Objectives: The aim of this study was to determine the effect of different durations of menopause at the time of bone mineral density (BMD) measurement and of different age at menopause intervals on the prevalence of osteopenia and osteoporosis among untreated postmenopausal women. We also assessed related factors leading to low BMD.
Methods: A total of 2769 postmenopausal women who had not taken any anti-osteoporosis treatment and/or hormone replacement therapy were divided into three groups according to duration of menopause at the time of BMD measurement. The women were also evaluated in four different age groups according to their age at menopause onset. Multinomial logistic regression analysis was used to determine related factors leading to low BMD. Investigated parameters include demographic characteristics, plasma glucose, lipids, and lipoproteins.
Results: According to World Health Organization (WHO) criteria, among 2769 patients, 449 (16.2%) were identified as having osteoporosis, 1085 (39.2%) as having osteopenia, and 1235 (44.6%) as having normal BMD. Osteoporosis was determined in 10.6% and 16.2% of women with menopause duration of 0-3 years and 4-7 years, respectively, whereas this rate was 31.9% in women with menopause duration of over 7 years (p = 0.001). The percentages for osteopenia remained constant among the three different menopause durations (0-3 years: 37.2%, 4-7 years: 42.1%, and >7 years: 40.9%). Thirty percent of women with age at onset of <40 years were osteoporotic. However, the percentages of women with osteoporosis among the other age groups were similar (40-46 years: 18.3%, 47-52 years: 14.1%, and >52 years: 15.4%). The percentages for osteopenia remained relatively constant among the four age groups (36.7, 40, 39.1 and 39%). According to the multinomial logistic regression analysis, duration of menopause at the time of BMD test and parity were positively correlated with both osteoporosis and osteopenia, while glucose level was negatively correlated with both osteoporosis and osteopenia. Age at menopause was negatively correlated only for osteoporosis. Low-density lipoprotein cholesterol (LDL-c) level may be accepted as a clinically significant factor for osteopenia (OR: 1.01; CI(95%): 1.00-1.02). No differences were determined in the prevalence of osteopenia and osteoporosis in women with menopause duration of >7 years when evaluated according to the four menopause age groups as described before (p = 0.74). Contribution to the regression model was 0.8% by age at menopause, 5.6% by menopause duration at time of BMD measurement, 5.8% by both factors.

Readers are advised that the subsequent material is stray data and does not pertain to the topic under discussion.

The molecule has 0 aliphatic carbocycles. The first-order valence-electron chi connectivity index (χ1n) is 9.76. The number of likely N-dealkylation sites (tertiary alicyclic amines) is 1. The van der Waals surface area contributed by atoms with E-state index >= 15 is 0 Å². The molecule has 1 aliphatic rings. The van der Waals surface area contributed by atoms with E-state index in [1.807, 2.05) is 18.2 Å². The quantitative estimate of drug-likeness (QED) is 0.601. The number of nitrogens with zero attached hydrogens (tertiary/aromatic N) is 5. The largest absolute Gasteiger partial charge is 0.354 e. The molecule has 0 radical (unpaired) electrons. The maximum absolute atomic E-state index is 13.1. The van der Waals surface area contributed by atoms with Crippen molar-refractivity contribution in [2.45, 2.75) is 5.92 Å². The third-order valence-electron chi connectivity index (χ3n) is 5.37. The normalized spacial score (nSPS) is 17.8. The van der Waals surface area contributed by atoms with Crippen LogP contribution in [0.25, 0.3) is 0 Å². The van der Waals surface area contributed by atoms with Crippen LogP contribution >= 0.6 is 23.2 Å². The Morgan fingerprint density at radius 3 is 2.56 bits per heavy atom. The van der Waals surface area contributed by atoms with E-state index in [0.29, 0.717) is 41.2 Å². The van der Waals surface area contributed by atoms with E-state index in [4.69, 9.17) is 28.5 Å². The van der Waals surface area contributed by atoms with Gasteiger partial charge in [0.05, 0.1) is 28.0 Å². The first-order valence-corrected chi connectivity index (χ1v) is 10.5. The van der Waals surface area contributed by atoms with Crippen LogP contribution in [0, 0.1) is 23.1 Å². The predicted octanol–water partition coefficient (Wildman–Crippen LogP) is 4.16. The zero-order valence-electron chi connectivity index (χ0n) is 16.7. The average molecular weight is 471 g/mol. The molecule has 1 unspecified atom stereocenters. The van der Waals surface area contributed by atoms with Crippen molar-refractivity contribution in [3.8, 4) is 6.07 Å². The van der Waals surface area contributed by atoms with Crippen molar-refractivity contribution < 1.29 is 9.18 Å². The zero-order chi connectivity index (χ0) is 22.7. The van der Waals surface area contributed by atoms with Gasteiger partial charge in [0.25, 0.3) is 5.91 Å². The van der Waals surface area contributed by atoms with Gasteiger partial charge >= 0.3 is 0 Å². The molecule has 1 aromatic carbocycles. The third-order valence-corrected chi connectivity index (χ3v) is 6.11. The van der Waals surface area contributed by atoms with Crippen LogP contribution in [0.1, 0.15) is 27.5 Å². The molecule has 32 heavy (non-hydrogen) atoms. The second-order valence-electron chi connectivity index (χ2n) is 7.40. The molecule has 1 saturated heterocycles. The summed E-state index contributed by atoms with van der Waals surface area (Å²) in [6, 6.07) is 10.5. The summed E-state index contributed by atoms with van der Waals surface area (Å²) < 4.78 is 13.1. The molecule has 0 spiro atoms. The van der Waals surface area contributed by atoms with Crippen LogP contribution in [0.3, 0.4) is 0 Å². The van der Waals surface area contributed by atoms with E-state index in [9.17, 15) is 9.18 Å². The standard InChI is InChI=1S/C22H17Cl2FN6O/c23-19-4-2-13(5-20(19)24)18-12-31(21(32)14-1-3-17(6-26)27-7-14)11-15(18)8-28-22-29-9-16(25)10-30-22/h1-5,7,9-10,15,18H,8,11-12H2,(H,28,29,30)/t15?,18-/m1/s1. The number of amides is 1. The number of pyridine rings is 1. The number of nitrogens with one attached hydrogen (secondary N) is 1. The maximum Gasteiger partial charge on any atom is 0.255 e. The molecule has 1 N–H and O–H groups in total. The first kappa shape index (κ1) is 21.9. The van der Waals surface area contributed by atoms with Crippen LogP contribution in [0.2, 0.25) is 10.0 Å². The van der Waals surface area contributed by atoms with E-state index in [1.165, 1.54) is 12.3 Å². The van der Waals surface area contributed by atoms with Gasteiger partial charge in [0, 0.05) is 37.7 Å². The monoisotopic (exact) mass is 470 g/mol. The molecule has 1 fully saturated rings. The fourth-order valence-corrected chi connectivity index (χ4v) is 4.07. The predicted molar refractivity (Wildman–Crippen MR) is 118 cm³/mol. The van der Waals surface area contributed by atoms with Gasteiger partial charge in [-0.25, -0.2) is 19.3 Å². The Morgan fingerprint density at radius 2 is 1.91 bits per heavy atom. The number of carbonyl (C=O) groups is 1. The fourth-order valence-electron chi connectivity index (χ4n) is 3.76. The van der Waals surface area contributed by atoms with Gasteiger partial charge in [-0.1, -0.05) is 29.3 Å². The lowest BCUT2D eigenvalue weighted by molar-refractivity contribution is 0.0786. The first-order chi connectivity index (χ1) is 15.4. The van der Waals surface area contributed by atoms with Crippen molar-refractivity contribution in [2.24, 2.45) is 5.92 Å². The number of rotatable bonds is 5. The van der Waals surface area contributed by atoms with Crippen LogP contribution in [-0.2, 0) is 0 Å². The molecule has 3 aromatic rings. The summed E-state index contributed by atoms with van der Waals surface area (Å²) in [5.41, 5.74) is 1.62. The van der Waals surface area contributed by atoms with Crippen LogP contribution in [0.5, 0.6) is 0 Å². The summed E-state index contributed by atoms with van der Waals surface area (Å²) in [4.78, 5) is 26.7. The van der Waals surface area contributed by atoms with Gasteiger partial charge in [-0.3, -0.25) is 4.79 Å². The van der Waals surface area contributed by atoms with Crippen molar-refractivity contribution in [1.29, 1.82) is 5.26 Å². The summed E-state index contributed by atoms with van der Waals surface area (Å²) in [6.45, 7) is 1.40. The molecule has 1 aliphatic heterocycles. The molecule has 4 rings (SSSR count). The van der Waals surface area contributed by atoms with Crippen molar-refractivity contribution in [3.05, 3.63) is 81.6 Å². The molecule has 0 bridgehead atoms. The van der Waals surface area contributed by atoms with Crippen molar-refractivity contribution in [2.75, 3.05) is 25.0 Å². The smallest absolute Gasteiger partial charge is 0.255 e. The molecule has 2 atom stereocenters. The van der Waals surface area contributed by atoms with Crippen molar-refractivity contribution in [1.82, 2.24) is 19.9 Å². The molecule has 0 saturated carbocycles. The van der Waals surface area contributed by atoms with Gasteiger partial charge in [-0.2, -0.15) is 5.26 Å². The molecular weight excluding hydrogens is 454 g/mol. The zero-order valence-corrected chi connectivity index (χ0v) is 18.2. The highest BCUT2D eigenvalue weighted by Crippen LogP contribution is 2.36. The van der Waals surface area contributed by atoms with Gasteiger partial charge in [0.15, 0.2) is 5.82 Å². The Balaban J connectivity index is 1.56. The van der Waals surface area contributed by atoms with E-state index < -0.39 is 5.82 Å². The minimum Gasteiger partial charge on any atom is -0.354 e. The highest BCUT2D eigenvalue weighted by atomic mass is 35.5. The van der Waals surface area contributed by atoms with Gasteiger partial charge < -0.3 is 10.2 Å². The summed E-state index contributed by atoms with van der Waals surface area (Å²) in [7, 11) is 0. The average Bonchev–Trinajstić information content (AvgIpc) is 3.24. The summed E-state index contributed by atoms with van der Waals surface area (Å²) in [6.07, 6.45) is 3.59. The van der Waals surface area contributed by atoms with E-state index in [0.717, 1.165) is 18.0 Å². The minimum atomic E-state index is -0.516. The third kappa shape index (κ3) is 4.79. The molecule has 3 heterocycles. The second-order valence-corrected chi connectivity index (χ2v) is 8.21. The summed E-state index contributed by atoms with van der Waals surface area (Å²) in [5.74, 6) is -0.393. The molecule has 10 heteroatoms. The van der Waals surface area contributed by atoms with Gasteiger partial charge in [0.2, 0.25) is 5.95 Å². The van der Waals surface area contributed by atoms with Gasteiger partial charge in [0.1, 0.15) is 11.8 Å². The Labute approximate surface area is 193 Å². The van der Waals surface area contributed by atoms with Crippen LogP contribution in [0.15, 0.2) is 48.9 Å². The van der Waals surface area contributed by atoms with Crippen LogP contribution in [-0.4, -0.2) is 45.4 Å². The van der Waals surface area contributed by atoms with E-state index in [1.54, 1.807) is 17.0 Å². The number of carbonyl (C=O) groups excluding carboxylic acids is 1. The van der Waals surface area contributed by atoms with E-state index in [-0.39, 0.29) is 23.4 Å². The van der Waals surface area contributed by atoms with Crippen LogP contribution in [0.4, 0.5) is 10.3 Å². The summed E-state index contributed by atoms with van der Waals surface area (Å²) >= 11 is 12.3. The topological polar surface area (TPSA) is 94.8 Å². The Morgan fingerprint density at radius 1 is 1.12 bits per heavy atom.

Conclusion: According to our results, osteoporosis is related more to the duration of menopause at the time of BMD measurement rather than the age at menopause among untreated postmenopausal women. High parity was determined as another risk factor for low BMD.